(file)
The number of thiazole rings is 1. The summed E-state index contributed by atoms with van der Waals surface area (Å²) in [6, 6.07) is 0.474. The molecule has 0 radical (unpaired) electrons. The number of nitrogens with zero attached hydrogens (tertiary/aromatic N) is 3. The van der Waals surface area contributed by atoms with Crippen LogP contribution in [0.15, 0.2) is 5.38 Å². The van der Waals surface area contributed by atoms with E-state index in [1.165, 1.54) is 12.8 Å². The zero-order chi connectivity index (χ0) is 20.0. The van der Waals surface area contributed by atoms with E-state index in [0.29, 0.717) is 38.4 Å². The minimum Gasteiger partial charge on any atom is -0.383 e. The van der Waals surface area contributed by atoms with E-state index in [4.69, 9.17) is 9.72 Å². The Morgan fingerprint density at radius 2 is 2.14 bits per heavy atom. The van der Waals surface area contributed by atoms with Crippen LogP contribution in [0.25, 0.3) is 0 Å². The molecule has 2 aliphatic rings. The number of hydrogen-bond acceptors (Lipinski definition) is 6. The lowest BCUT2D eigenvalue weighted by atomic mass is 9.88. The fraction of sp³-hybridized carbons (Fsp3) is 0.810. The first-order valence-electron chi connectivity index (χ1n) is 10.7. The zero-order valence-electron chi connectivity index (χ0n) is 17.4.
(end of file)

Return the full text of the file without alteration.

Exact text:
The number of thiazole rings is 1. The summed E-state index contributed by atoms with van der Waals surface area (Å²) in [6, 6.07) is 0.474. The molecule has 0 radical (unpaired) electrons. The number of nitrogens with zero attached hydrogens (tertiary/aromatic N) is 3. The van der Waals surface area contributed by atoms with Crippen LogP contribution in [0.15, 0.2) is 5.38 Å². The van der Waals surface area contributed by atoms with E-state index in [1.165, 1.54) is 12.8 Å². The zero-order chi connectivity index (χ0) is 20.0. The van der Waals surface area contributed by atoms with E-state index in [0.29, 0.717) is 38.4 Å². The minimum Gasteiger partial charge on any atom is -0.383 e. The van der Waals surface area contributed by atoms with E-state index in [4.69, 9.17) is 9.72 Å². The Morgan fingerprint density at radius 2 is 2.14 bits per heavy atom. The van der Waals surface area contributed by atoms with Crippen LogP contribution in [0.25, 0.3) is 0 Å². The molecule has 2 aliphatic rings. The number of hydrogen-bond acceptors (Lipinski definition) is 6. The lowest BCUT2D eigenvalue weighted by atomic mass is 9.88. The fraction of sp³-hybridized carbons (Fsp3) is 0.810. The first-order valence-electron chi connectivity index (χ1n) is 10.7. The zero-order valence-electron chi connectivity index (χ0n) is 17.4.